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          Locke's "pocket" adder

    Two things strike you when you see the Locke adder: its beauty, and its limited utility. The beauty is indisputable: it’s as colorful and decorative as the peacock’s tail. The low utility was not what Mr. Locke had in mind: the instructions booklet extols his creation with phrases like “Fastest, Simplest, Handiest, Most practical and durable, Low priced, Calculating Machine” and  “Enthusiastic users everywhere endorse it”.  But then, he also says “The adder will slip into the pocket for carrying from place to place”; and given its 27 x 10 cm size, that would require a pretty deep pocket...
The Locke adder
Click photo to enlarge
    The Locke adder is a nine digit slide adder. As usual in those days, it was touted as a four function machine, although multiplication and division require you to do much of the intermediate action in your head, then add or subtract the partial results on the adder. You add numbers by placing your fingertip beyond the bump on a sliding bar next to the desired digit on the stationary scale, and sliding the bar to the left until your finger is stopped by the plate at the left. This will increment the output readout, visible in a notch at the right, by the digit you entered. Or it will, anyway, if you wouldn’t exceed 9 in the result; otherwise you need to carry one to the next decimal place, which in the Locke adder is done manually -- you move the current bar in reverse and slide the next bar one stop forward, using both hands at once.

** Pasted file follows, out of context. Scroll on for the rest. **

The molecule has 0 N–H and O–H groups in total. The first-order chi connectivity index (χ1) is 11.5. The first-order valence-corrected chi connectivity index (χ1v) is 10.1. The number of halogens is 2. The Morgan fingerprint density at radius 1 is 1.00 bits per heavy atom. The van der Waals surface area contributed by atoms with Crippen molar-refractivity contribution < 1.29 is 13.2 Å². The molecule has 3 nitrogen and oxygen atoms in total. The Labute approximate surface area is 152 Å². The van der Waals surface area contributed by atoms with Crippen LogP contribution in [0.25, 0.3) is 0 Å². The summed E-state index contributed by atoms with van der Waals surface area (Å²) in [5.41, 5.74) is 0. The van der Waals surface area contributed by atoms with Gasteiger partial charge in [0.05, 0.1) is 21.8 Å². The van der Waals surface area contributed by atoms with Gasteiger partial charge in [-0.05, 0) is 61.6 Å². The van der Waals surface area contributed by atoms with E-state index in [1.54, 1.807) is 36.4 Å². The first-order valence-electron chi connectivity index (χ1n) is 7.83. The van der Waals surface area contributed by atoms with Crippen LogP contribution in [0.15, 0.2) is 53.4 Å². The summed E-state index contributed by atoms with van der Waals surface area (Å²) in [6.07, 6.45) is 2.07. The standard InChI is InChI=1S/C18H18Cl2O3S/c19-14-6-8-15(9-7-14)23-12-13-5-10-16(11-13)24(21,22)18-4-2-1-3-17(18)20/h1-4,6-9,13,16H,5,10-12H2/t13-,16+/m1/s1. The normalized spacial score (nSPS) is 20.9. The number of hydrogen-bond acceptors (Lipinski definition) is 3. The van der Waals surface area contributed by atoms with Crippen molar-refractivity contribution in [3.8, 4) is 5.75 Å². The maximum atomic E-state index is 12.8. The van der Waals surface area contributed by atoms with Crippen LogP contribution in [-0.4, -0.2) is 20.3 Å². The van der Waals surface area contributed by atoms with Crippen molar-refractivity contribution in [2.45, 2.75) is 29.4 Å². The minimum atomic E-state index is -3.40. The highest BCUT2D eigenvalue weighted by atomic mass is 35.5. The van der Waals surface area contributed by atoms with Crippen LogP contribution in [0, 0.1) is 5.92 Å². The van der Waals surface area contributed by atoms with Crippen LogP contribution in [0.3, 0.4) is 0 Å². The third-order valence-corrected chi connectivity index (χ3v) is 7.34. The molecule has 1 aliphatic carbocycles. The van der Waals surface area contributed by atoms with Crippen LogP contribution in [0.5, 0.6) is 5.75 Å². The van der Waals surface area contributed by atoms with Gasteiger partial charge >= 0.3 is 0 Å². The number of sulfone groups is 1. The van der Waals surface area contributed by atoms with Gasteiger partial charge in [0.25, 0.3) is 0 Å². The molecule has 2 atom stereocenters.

Locke adder set to zero  Locke adder set to 123,456,789
Click a photo to enlarge
 Left: all bars set to zero; Right: bars set to read 123,456,789
In all fairness, Locke color coded the bars to make it easy to know in advance when this is about to happen; and the instructions put much weight on practice, which could give one some proficiency in rapidly manipulating the bars. Still, this device is from the early 20th century, when much more advanced machines were becoming available. Compare the Locke to the contemporaneous Gem adder, which not only did automatic carry but was also truly pocketable, and you can only regard it as a quaint atavism.
    The Locke was made by the C. E. Locke Mfg. Co., Kensett, Iowa, and bears patent dates from 1901 and 1905. It had a very upbeat manual, which concluded with the observation: “The Adder is the acme of simplicity, having no delicate mechanism to get out of order, or be deranged by dust, wear or accident... No attention whatever is needed to keep it in working order”. And indeed that is borne out by observation: mine works smoothly a century after its manufacture.
Exhibit provenance:
    Got this from an antiques dealer in the USA.

More info:
    - The manual of this adder can be found online here.
    - A detailed page, including construction details, at

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